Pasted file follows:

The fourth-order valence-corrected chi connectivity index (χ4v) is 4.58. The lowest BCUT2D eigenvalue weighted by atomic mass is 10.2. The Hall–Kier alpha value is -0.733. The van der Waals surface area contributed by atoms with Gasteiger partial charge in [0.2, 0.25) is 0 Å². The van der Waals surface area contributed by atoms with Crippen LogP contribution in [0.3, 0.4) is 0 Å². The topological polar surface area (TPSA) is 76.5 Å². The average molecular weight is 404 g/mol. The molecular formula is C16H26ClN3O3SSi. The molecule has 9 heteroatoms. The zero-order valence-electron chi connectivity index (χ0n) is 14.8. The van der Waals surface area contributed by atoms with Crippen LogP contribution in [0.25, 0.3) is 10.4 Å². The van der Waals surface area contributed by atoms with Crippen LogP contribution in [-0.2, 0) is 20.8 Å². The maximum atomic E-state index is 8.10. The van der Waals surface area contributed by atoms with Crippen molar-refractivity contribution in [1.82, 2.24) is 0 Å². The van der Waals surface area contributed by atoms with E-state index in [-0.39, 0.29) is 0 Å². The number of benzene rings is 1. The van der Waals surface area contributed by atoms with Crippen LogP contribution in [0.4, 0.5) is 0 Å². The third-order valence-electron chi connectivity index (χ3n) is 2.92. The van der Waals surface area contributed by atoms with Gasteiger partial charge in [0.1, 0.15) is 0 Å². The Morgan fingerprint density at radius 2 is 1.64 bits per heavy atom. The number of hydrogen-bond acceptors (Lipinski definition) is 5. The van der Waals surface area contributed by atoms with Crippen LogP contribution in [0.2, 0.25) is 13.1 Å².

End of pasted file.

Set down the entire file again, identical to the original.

The fourth-order valence-corrected chi connectivity index (χ4v) is 4.58. The lowest BCUT2D eigenvalue weighted by atomic mass is 10.2. The Hall–Kier alpha value is -0.733. The van der Waals surface area contributed by atoms with Gasteiger partial charge in [0.2, 0.25) is 0 Å². The van der Waals surface area contributed by atoms with Crippen LogP contribution in [0.3, 0.4) is 0 Å². The topological polar surface area (TPSA) is 76.5 Å². The average molecular weight is 404 g/mol. The molecular formula is C16H26ClN3O3SSi. The molecule has 9 heteroatoms. The zero-order valence-electron chi connectivity index (χ0n) is 14.8. The van der Waals surface area contributed by atoms with Crippen LogP contribution in [0.25, 0.3) is 10.4 Å². The van der Waals surface area contributed by atoms with Crippen LogP contribution in [-0.2, 0) is 20.8 Å². The maximum atomic E-state index is 8.10. The van der Waals surface area contributed by atoms with Crippen molar-refractivity contribution in [1.82, 2.24) is 0 Å². The van der Waals surface area contributed by atoms with E-state index in [-0.39, 0.29) is 0 Å². The number of benzene rings is 1. The van der Waals surface area contributed by atoms with Crippen LogP contribution in [0.4, 0.5) is 0 Å². The third-order valence-electron chi connectivity index (χ3n) is 2.92. The van der Waals surface area contributed by atoms with Gasteiger partial charge in [0.1, 0.15) is 0 Å². The Morgan fingerprint density at radius 2 is 1.64 bits per heavy atom. The number of hydrogen-bond acceptors (Lipinski definition) is 5. The van der Waals surface area contributed by atoms with Crippen LogP contribution in [0.2, 0.25) is 13.1 Å².